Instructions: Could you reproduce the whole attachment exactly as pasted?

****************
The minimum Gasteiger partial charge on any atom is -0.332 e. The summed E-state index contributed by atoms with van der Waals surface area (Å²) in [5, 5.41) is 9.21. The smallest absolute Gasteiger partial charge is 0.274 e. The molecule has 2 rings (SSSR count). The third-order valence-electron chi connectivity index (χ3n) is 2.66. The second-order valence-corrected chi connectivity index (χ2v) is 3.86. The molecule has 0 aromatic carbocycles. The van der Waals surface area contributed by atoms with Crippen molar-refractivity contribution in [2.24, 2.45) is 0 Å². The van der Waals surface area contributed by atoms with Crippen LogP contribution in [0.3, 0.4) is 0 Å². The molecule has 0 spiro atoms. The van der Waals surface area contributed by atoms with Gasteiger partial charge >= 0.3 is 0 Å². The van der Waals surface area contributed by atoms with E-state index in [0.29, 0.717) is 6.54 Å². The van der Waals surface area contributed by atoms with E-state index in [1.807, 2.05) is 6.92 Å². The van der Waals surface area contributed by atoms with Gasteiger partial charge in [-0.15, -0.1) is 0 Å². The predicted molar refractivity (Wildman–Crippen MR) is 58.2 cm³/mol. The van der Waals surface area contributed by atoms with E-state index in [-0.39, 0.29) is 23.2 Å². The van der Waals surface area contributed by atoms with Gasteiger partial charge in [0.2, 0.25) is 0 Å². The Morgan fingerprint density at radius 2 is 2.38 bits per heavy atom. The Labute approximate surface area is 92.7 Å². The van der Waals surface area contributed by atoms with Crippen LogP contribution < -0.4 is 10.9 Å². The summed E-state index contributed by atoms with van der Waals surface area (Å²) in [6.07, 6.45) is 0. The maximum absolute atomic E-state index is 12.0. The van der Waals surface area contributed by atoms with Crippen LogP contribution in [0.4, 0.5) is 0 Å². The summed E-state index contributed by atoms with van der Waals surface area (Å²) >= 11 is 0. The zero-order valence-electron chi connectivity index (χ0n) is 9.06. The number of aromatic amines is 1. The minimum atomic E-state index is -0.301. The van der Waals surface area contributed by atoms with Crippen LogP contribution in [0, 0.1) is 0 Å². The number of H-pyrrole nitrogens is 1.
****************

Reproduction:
The minimum Gasteiger partial charge on any atom is -0.332 e. The summed E-state index contributed by atoms with van der Waals surface area (Å²) in [5, 5.41) is 9.21. The smallest absolute Gasteiger partial charge is 0.274 e. The molecule has 2 rings (SSSR count). The third-order valence-electron chi connectivity index (χ3n) is 2.66. The second-order valence-corrected chi connectivity index (χ2v) is 3.86. The molecule has 0 aromatic carbocycles. The van der Waals surface area contributed by atoms with Crippen molar-refractivity contribution in [2.24, 2.45) is 0 Å². The van der Waals surface area contributed by atoms with Crippen LogP contribution in [0.3, 0.4) is 0 Å². The molecule has 0 spiro atoms. The van der Waals surface area contributed by atoms with Gasteiger partial charge >= 0.3 is 0 Å². The van der Waals surface area contributed by atoms with E-state index in [0.29, 0.717) is 6.54 Å². The van der Waals surface area contributed by atoms with E-state index in [1.807, 2.05) is 6.92 Å². The van der Waals surface area contributed by atoms with Gasteiger partial charge in [-0.15, -0.1) is 0 Å². The predicted molar refractivity (Wildman–Crippen MR) is 58.2 cm³/mol. The van der Waals surface area contributed by atoms with E-state index in [-0.39, 0.29) is 23.2 Å². The van der Waals surface area contributed by atoms with Gasteiger partial charge in [0.2, 0.25) is 0 Å². The Morgan fingerprint density at radius 2 is 2.38 bits per heavy atom. The Labute approximate surface area is 92.7 Å². The van der Waals surface area contributed by atoms with Crippen LogP contribution < -0.4 is 10.9 Å². The summed E-state index contributed by atoms with van der Waals surface area (Å²) in [6.07, 6.45) is 0. The maximum absolute atomic E-state index is 12.0. The van der Waals surface area contributed by atoms with Crippen LogP contribution in [0.4, 0.5) is 0 Å². The summed E-state index contributed by atoms with van der Waals surface area (Å²) >= 11 is 0. The zero-order valence-electron chi connectivity index (χ0n) is 9.06. The number of aromatic amines is 1. The minimum atomic E-state index is -0.301. The van der Waals surface area contributed by atoms with Crippen LogP contribution in [0, 0.1) is 0 Å². The number of H-pyrrole nitrogens is 1.